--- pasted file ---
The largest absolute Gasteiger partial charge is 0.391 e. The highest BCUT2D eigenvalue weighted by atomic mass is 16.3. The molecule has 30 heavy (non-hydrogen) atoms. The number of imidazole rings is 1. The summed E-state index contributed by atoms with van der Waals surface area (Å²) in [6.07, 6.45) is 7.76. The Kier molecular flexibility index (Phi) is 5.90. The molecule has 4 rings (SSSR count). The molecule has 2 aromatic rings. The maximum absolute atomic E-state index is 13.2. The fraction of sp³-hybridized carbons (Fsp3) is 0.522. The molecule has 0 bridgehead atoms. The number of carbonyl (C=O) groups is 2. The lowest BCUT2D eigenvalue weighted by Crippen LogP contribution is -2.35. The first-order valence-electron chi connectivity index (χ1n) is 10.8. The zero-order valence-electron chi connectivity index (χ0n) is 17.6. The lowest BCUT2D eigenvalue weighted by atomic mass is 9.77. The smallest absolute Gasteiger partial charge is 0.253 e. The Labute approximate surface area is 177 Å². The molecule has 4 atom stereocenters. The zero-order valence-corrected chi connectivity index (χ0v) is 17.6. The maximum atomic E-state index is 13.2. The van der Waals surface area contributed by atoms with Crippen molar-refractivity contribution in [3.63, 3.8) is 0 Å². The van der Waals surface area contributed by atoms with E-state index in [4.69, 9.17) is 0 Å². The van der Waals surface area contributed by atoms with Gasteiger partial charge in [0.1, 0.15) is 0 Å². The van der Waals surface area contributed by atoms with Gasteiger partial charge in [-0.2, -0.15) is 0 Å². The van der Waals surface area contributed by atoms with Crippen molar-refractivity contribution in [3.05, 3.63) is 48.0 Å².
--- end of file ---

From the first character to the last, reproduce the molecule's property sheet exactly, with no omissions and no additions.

The largest absolute Gasteiger partial charge is 0.391 e. The highest BCUT2D eigenvalue weighted by atomic mass is 16.3. The molecule has 30 heavy (non-hydrogen) atoms. The number of imidazole rings is 1. The summed E-state index contributed by atoms with van der Waals surface area (Å²) in [6.07, 6.45) is 7.76. The Kier molecular flexibility index (Phi) is 5.90. The molecule has 4 rings (SSSR count). The molecule has 2 aromatic rings. The maximum absolute atomic E-state index is 13.2. The fraction of sp³-hybridized carbons (Fsp3) is 0.522. The molecule has 0 bridgehead atoms. The number of carbonyl (C=O) groups is 2. The lowest BCUT2D eigenvalue weighted by Crippen LogP contribution is -2.35. The first-order valence-electron chi connectivity index (χ1n) is 10.8. The zero-order valence-electron chi connectivity index (χ0n) is 17.6. The lowest BCUT2D eigenvalue weighted by atomic mass is 9.77. The smallest absolute Gasteiger partial charge is 0.253 e. The Labute approximate surface area is 177 Å². The molecule has 4 atom stereocenters. The zero-order valence-corrected chi connectivity index (χ0v) is 17.6. The maximum atomic E-state index is 13.2. The van der Waals surface area contributed by atoms with Crippen molar-refractivity contribution in [3.63, 3.8) is 0 Å². The van der Waals surface area contributed by atoms with E-state index in [4.69, 9.17) is 0 Å². The van der Waals surface area contributed by atoms with Gasteiger partial charge in [0.1, 0.15) is 0 Å². The van der Waals surface area contributed by atoms with Gasteiger partial charge in [-0.2, -0.15) is 0 Å². The van der Waals surface area contributed by atoms with Crippen molar-refractivity contribution in [3.05, 3.63) is 48.0 Å².